Sexting is emerging as a modern way to flirt. According to a recent survey, nearly 80% of US adults have sent or received a sext. Many teens believe it is fine to sext, too. How should adults approach teen sexting? Are the consequences of sexting more severe in kids than adults? Also, is it enough for adults to simply tell preteens and teens to just not do it? As with safe sex and teens, I suggest taking a step-wise approach to sexting. Here’s why.
This month we are featuring a candid talk about sexual health, teens, and why having open conversations are so important. Lois and Anne are graduate students in Amsterdam. They also volunteer as peer educators for Tienerwijs and Het Voorspel, organizations which provide comprehensive sex education to primary and secondary school students across the Netherlands.
One of our family rituals is to do a monthly family movie night. Unfortunately, there are a lot of movies and shows out there with a high level of violence, profanity, etc. As a parent, I often struggle with finding movies that I think have a good message and are preteen/teen appropriate. Common sense media is my go-to-place for tips and suggestions. It is a comprehensive media website which provides well researched and concise recommendations on a wide range of topics including movies and screen time media plans, but also books and shows.
I am often asked how to help kids and parents to navigate screen time, social media and other issues. Dr David Reitman, a pediatrician, parent and fellow adolescent health colleague, along with Marc Groman, a former Obama White House tech and privacy adviser, have launched a wonderful podcast series called “Their Own Devices”.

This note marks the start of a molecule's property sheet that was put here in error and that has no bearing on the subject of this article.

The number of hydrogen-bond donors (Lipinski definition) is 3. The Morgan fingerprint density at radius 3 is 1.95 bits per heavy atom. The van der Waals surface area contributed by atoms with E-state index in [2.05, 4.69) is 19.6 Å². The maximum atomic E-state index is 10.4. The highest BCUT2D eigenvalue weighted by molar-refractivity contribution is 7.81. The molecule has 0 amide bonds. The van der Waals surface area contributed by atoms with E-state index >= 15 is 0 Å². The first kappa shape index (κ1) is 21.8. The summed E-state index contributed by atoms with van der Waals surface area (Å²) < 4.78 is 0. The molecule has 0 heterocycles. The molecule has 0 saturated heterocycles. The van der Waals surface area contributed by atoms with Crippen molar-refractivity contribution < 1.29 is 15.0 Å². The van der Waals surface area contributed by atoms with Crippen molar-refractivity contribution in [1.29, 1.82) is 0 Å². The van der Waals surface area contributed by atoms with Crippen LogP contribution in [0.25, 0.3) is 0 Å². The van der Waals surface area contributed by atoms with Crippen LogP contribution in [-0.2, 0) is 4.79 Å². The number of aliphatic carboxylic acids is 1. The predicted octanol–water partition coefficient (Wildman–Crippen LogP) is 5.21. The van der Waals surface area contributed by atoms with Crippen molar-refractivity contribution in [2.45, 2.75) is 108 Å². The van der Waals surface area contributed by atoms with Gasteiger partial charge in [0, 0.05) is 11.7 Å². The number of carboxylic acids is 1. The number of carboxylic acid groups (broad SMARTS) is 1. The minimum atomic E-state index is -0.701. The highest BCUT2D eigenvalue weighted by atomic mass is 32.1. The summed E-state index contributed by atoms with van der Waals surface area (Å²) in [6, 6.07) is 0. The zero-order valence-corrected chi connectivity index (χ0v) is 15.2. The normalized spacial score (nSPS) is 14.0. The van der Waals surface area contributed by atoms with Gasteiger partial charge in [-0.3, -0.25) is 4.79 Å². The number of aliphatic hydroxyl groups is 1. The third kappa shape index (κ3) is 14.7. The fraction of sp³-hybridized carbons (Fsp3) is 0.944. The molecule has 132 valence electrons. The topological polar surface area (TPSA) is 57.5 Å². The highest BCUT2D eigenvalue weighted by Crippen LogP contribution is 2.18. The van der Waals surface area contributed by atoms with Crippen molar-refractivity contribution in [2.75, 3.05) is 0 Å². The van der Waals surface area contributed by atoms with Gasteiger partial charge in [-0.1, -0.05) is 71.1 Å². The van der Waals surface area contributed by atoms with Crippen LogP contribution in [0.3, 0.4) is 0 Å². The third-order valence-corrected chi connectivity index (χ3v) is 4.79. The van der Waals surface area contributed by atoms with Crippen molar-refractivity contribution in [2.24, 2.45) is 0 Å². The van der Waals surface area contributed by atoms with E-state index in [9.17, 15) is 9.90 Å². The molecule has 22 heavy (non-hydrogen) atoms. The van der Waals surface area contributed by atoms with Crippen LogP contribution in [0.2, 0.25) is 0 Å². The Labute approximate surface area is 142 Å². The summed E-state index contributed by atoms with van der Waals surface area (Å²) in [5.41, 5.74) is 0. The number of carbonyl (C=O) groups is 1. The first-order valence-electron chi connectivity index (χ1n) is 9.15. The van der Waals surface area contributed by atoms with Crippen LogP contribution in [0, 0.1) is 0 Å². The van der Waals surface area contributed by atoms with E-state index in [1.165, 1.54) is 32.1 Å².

Q: How long does it take for the teen brains to develop fully?
I recently met the NYT best-selling author and educator, Rosalind Wiseman during her talk in Amsterdam. Rosalind wrote Queen Bees and Wannabees on helping girls to survive cliques and conflicts (which was the inspiration for the hit movie " Mean Girls") as well as Masterminds and Wingmen on boys’ social hierarchies and its effect on their wellbeing. Her advice for parents: go on a verbal diet!
Starting this month, we are launching a teen corner where young people from around the world tell us as parents, educators, health professionals, what we need to be aware of. Elijah Jacob, a 17-year-old from Kuwait, kicks off "Ïn their Own Words" by asking us to address teen mental health. If you know a teen who would be willing to share their thoughts by writing a blog or being interviewed for a future, please contact us.
I recently returned from a ten-day trip to Hong Kong, doing a series of seminars and workshops for parents, teens and educators at several schools on staying healthy, sexual health, etc. One of the issues that struck me was the number of young people who told me they were feeling stressed. In fact, kids as young as 9-10 years said they were felt anxious and overwhelmed. This is a growing epidemic that we must respond to. Surprisingly, boredom may be part of the answer.